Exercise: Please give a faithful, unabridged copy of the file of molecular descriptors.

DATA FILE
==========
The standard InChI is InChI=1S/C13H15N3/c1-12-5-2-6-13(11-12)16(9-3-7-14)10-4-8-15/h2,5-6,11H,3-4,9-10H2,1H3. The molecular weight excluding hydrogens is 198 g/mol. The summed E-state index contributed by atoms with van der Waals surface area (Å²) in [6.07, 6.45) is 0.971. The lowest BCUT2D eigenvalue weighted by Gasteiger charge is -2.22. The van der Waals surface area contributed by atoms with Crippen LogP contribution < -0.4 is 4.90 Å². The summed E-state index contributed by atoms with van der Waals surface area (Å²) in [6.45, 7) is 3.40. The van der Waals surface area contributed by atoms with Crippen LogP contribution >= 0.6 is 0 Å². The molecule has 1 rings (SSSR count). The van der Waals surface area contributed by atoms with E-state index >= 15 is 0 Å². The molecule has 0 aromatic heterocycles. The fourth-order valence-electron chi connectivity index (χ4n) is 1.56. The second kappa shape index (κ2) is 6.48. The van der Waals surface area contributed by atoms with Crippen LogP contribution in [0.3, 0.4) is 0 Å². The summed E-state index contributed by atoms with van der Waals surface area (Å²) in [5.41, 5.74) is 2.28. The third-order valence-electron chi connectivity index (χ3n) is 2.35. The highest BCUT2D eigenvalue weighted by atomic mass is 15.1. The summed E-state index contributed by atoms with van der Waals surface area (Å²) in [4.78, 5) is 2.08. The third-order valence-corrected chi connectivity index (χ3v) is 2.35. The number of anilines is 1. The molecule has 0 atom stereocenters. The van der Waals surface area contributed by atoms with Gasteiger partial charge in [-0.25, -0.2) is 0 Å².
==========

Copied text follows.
The standard InChI is InChI=1S/C13H15N3/c1-12-5-2-6-13(11-12)16(9-3-7-14)10-4-8-15/h2,5-6,11H,3-4,9-10H2,1H3. The molecular weight excluding hydrogens is 198 g/mol. The summed E-state index contributed by atoms with van der Waals surface area (Å²) in [6.07, 6.45) is 0.971. The lowest BCUT2D eigenvalue weighted by Gasteiger charge is -2.22. The van der Waals surface area contributed by atoms with Crippen LogP contribution < -0.4 is 4.90 Å². The summed E-state index contributed by atoms with van der Waals surface area (Å²) in [6.45, 7) is 3.40. The van der Waals surface area contributed by atoms with Crippen LogP contribution >= 0.6 is 0 Å². The molecule has 1 rings (SSSR count). The van der Waals surface area contributed by atoms with E-state index >= 15 is 0 Å². The molecule has 0 aromatic heterocycles. The fourth-order valence-electron chi connectivity index (χ4n) is 1.56. The second kappa shape index (κ2) is 6.48. The van der Waals surface area contributed by atoms with Crippen LogP contribution in [0.3, 0.4) is 0 Å². The summed E-state index contributed by atoms with van der Waals surface area (Å²) in [5.41, 5.74) is 2.28. The third-order valence-electron chi connectivity index (χ3n) is 2.35. The highest BCUT2D eigenvalue weighted by atomic mass is 15.1. The summed E-state index contributed by atoms with van der Waals surface area (Å²) in [4.78, 5) is 2.08. The third-order valence-corrected chi connectivity index (χ3v) is 2.35. The number of anilines is 1. The molecule has 0 atom stereocenters. The van der Waals surface area contributed by atoms with Gasteiger partial charge in [-0.25, -0.2) is 0 Å².